THEwoman who is raped at the start of this astonishing South African play not only sets the tone of things to come, but, as silent witness to her own murder, is the pivot on which all the acting that follows hangs on.

Downtown, a serial killer is on the loose. Elsewhere, a young girl runs away from home to be with her loose cannon of a boyfriend, men drink themselves into a stupor and whoever has the biggest blade holds sway. The bookish son of the detective in charge has his eye on the daughter of the local shebeen owner. In-between poring through his copy of The Catcher In The Rye, he strikes up a relationship with both generations in what he describes, with some irony, as "transferring affection".

What follows are a series of pulp fiction short cuts born from a working knowledge of Martin Scorsese movies, 1970s TV cop shows, Fritz Lang's M and both big screen versions of Lolita. Put its trash-culture obsession into a restless environment where violence can flare up out of the hyperactive tension any minute, and where misogyny and abuse co-exist with the spectre of Aids, and Paul Grootboom and Presley Chweneyagae's busy, messy bustle of a play is a darkly thrilling whirlwind so big it threatens to spill out of the auditorium.

Set to an oddly cheesy soundtrack, there are some genuinely harrowing moments. At the start of the second act, a woman is beaten to the strains of Carole King's Will You Still Love Me Tomorrow, as a slow procession throws down an item of clothing with every blow. It's a startling image. As is the washing line strung across the stage on which, after every killing, a totem is hung - be it a pair of pants that strangled someone to death, flip-flops or a beanie hat.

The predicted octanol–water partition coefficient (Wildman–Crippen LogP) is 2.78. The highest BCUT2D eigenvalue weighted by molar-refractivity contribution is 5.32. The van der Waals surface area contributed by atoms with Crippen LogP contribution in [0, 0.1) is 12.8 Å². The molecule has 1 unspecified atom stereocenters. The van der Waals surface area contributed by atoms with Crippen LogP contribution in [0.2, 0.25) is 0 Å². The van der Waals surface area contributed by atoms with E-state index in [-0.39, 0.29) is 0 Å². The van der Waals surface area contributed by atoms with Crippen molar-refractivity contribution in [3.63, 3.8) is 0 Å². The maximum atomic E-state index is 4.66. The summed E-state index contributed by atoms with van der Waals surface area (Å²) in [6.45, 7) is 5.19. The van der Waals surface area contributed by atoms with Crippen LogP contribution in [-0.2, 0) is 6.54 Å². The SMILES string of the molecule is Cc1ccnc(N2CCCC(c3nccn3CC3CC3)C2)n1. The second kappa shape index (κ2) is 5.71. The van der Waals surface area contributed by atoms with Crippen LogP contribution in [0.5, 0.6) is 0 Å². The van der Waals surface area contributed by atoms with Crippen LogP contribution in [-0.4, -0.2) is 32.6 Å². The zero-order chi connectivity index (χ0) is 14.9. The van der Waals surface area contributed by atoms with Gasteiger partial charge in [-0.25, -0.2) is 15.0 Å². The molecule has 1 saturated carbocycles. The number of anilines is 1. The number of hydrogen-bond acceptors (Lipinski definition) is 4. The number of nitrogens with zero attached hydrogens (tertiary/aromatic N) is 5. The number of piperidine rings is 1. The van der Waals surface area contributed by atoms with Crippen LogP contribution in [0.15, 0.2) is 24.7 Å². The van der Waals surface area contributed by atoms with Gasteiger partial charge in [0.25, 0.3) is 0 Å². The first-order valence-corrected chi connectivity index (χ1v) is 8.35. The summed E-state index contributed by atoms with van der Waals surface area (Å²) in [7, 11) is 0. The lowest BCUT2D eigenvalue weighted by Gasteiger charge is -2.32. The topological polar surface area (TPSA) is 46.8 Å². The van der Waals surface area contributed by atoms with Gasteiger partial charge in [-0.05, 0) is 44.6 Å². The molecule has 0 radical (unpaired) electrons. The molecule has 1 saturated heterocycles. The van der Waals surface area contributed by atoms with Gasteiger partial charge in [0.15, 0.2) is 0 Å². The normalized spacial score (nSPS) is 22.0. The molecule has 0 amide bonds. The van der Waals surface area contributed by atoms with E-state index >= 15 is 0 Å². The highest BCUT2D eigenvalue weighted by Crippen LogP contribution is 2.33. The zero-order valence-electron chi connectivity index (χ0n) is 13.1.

With a cast of 16, Grootboom's production is a serious slice of grown-up populism. In its depiction of a brutalised society, it's sorrowdrowning finale suggests that, beyond its killing fields, a wonderful life is a matter of how you see things. NC Until August 27.


TIMED to coincide with this year's centenary of Ibsen's death, the baby-faced Measureless Liars company have set themselves the ultimate challenge of updating the Norwegian's most audacious epic to a bite-sized 55 minutes. What they've come up with in this soap-operastyle treatment remains pretty faithful, as crotch-led tearaway Peer does a runner as an errant father to enter a class-bound world of golf playing, Chris de Burgh-loving toffs.

What emerges in Rob Drummond, Alan Gilmour and Ewan Glass's script is a jaunty skim through our hero's search for self that takes in street-smart localised patois and a deadpan acquisition of pop psychology therapy speak. "I just need to re-focus, " says Peer in one moment of reflection.

James Oakley and David Overend's production draws some gallus performances from their young cast of five in a timeless tale of action, consequence and responsibility which, with a fewmore resources, could end up as epic as its source. NC


AS oddities go, a musical fable about 21st century celebrity and the downward spiral of a once-sparkling talent is familiar enough. Having it performed by robot puppets on a set seemingly culled from Scrapheap Challenge, on the other hand, is eye-poppingly strange.

B44913M(d) is the Performamatic jukebox robot who comes on like StarWars'C3PO as modelled on Kate Moss or any ladette casualty from the Brit-Pop wars. After ditching the band who discovered her, she's moulded, styled, rebranded and offered a shedload of automaton-friendly rock 'n' roll narcotics. Crashing and burning as only a lump of metal can, B's excesses soon catch up with her.

With a thumping score from Birmingham-based band Pram, there are hints that, for all the trash sci-fi trappings, it's a world they're all too familiarwith. Yet, as obvious as Cloud Cuckoo Land's extended metaphor about how raw talent is manufactured by music-biz moguls is, you can't help but feel its creators haven't quite thought things through beyond the one-hit wonder you're left with here. With more development, coherence and brevity in a less formal environment, Bleep 'N' Grind might come to life. As it is, it's in the wrong venue at the wrong time and, like B, can't help but looking lost in a world it doesn't fully understand. NC Until August 27.